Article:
On March 17, 2016, a <a href="http://blog.wcmlaw.com/wp-content/uploads/2016/04/Keith-v.-Hatfield-Quality-Meats.pdf" rel="">Philadelphia jury awarded</a> a sanitation worker $1.8 million after he was partially blinded from a workplace accident. The trial lasted for two weeks resulting in the jury’s decision which found the defendant Hatfield Quality Meats 87% liable for plaintiff Joseph Keith Jr.’s injuries.
According to the pretrial memo, the case arose from an incident where Keith was cleaning Hatfield’s facility with sodium hydroxide. As he was wrapping up the hose he used to spray the chemical, it struck him in the face, knocked off his protective glasses, and caused the chemical to drip into his right eye. Keith then washed his eyes out in a sink but it was ten minutes before he could find a proper eyewash station.
Keith’s pretrial memo stated that he was rendered blind in his right eye and deaf in his right ear. He claimed lost earning capacity and future medical care costs of between $1.8 and $2.5 million. The memo also stated that Keith was permanently disfigured and “looks like a monster to his five children.”
Plaintiff’s counsel harped on the issue of eyewash stations being placed in accordance with OSHA regulations. They stated that the nearest eyewash stations were 155 and 210 feet away and there were several obstructions in the way. According to the pretrial memo, the eyewash station that Keith eventually used was locked in another room. Under OSHA regulations, eyewash stations should be within 50 feet of where chemicals are being used.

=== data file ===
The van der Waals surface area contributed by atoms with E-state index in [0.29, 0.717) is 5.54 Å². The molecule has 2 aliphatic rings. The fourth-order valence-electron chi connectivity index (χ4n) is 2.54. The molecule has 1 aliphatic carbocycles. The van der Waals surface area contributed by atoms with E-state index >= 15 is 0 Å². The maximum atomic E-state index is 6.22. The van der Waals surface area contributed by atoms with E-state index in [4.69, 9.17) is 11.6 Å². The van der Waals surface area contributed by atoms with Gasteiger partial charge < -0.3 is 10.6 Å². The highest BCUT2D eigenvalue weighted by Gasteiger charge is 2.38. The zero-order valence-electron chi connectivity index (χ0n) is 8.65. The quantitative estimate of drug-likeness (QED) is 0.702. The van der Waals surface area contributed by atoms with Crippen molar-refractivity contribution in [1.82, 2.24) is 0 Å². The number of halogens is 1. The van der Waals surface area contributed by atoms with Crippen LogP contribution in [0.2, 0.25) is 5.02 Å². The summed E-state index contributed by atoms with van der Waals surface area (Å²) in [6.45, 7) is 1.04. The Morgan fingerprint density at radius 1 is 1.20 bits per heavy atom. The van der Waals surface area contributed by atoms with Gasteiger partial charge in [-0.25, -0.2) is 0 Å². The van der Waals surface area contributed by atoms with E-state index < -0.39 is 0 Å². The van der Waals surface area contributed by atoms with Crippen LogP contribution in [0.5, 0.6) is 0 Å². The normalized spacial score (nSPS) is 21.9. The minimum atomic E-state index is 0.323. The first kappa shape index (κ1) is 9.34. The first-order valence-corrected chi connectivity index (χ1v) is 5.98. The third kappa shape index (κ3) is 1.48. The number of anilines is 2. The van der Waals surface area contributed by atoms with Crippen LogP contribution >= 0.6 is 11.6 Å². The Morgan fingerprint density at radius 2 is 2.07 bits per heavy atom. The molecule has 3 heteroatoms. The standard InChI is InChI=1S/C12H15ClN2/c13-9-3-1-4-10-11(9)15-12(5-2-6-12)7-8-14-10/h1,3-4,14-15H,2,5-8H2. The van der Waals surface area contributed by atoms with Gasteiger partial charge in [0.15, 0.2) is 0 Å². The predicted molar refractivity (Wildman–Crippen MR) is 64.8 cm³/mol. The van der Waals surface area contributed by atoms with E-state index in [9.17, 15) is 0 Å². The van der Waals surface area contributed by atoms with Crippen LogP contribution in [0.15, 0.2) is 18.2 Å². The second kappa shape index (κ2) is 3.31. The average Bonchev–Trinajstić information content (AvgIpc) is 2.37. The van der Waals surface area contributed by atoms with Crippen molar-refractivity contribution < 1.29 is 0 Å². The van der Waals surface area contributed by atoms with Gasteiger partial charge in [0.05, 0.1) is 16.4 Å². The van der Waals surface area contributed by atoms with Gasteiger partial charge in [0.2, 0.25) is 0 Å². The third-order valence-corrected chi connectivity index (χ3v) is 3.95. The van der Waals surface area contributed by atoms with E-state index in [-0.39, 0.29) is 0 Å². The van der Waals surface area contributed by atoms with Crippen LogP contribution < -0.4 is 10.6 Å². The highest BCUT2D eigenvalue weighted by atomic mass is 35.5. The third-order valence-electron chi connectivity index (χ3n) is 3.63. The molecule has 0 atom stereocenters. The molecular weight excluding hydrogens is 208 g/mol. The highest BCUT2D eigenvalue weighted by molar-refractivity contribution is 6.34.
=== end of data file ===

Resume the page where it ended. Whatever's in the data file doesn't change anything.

Hatfield contended that Keith’s employer didn’t properly train him and that his employer determined the location of the eyewash stations and chemical hose. Hatfield also stated that OSHA visited the plant on a quarterly basis and they were never cited for violations. They also questioned whether Keith was properly wearing his safety glasses in the first place. Hatfield also contended that Keith is very capable of working and has formed several businesses since the accident and as such overstated his injuries.
At trial the plaintiff’s team used several experts. One stated that having a closer eyewash station would have significantly lessened Keith’s injuries. Another stated that an eyewash station would have been irrelevant since the damage to Keith’s eyes was instantaneous. However, on cross, it came out that this expert based her opinion on a 49% solution of sodium hydroxide while the solution Keith was using at the time of the accident was only 1%.
The case illustrates several important points in litigation, the first being the use of regulations and defendant’s compliance with them. It demonstrates that all entities should strive to meet them to comply with the law and safeguard their workers even though a company can be found liable with an absence of citations or violations. The use of experts is also found in this suit and how they can support a case or hurt it when holes are poked in their findings. And finally, the issue of a sympathetic plaintiff is here with Keith, a young man with a family, suffering blindness and hearing damage and becoming disfigured. Thanks to Peter Cardwell for his contribution to this post. Please email <a href="mailto:email@example.com">Brian Gibbons</a> with any questions.